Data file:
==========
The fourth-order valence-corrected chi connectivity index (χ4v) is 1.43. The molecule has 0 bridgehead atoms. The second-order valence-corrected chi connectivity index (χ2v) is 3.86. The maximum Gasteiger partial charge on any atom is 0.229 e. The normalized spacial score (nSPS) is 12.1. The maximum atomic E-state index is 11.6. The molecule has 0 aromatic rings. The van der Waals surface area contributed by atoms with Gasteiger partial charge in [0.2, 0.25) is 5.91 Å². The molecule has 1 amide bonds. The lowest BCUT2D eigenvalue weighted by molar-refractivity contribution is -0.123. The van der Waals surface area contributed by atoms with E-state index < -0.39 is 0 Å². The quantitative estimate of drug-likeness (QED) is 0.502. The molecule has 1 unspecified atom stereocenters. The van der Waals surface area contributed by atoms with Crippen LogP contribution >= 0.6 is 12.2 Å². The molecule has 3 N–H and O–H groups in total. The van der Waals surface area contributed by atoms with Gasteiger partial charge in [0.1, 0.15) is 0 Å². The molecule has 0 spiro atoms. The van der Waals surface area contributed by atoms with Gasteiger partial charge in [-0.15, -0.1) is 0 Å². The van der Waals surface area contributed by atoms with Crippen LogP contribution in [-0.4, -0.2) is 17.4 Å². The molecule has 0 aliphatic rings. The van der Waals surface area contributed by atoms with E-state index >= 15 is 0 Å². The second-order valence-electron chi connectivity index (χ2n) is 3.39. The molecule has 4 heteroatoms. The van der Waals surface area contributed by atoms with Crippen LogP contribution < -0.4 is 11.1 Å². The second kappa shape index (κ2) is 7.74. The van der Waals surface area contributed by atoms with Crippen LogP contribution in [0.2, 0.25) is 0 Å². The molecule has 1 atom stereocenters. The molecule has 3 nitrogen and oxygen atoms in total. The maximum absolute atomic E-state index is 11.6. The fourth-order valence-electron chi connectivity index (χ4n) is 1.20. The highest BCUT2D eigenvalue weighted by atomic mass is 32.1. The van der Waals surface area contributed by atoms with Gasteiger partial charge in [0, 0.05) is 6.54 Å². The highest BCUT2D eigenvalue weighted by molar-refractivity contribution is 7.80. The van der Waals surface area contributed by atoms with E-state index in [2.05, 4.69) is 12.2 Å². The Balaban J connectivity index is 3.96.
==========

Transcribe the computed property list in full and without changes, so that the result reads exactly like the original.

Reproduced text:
The fourth-order valence-corrected chi connectivity index (χ4v) is 1.43. The molecule has 0 bridgehead atoms. The second-order valence-corrected chi connectivity index (χ2v) is 3.86. The maximum Gasteiger partial charge on any atom is 0.229 e. The normalized spacial score (nSPS) is 12.1. The maximum atomic E-state index is 11.6. The molecule has 0 aromatic rings. The van der Waals surface area contributed by atoms with Gasteiger partial charge in [0.2, 0.25) is 5.91 Å². The molecule has 1 amide bonds. The lowest BCUT2D eigenvalue weighted by molar-refractivity contribution is -0.123. The van der Waals surface area contributed by atoms with E-state index < -0.39 is 0 Å². The quantitative estimate of drug-likeness (QED) is 0.502. The molecule has 1 unspecified atom stereocenters. The van der Waals surface area contributed by atoms with Crippen LogP contribution >= 0.6 is 12.2 Å². The molecule has 3 N–H and O–H groups in total. The van der Waals surface area contributed by atoms with Gasteiger partial charge in [0.1, 0.15) is 0 Å². The molecule has 0 spiro atoms. The van der Waals surface area contributed by atoms with Gasteiger partial charge in [-0.15, -0.1) is 0 Å². The van der Waals surface area contributed by atoms with Crippen LogP contribution in [-0.4, -0.2) is 17.4 Å². The molecule has 0 aliphatic rings. The van der Waals surface area contributed by atoms with E-state index >= 15 is 0 Å². The second-order valence-electron chi connectivity index (χ2n) is 3.39. The molecule has 4 heteroatoms. The van der Waals surface area contributed by atoms with Crippen LogP contribution < -0.4 is 11.1 Å². The second kappa shape index (κ2) is 7.74. The van der Waals surface area contributed by atoms with Crippen LogP contribution in [0.2, 0.25) is 0 Å². The molecule has 1 atom stereocenters. The molecule has 3 nitrogen and oxygen atoms in total. The maximum absolute atomic E-state index is 11.6. The fourth-order valence-electron chi connectivity index (χ4n) is 1.20. The highest BCUT2D eigenvalue weighted by atomic mass is 32.1. The van der Waals surface area contributed by atoms with Gasteiger partial charge in [0, 0.05) is 6.54 Å². The highest BCUT2D eigenvalue weighted by molar-refractivity contribution is 7.80. The van der Waals surface area contributed by atoms with E-state index in [2.05, 4.69) is 12.2 Å². The Balaban J connectivity index is 3.96.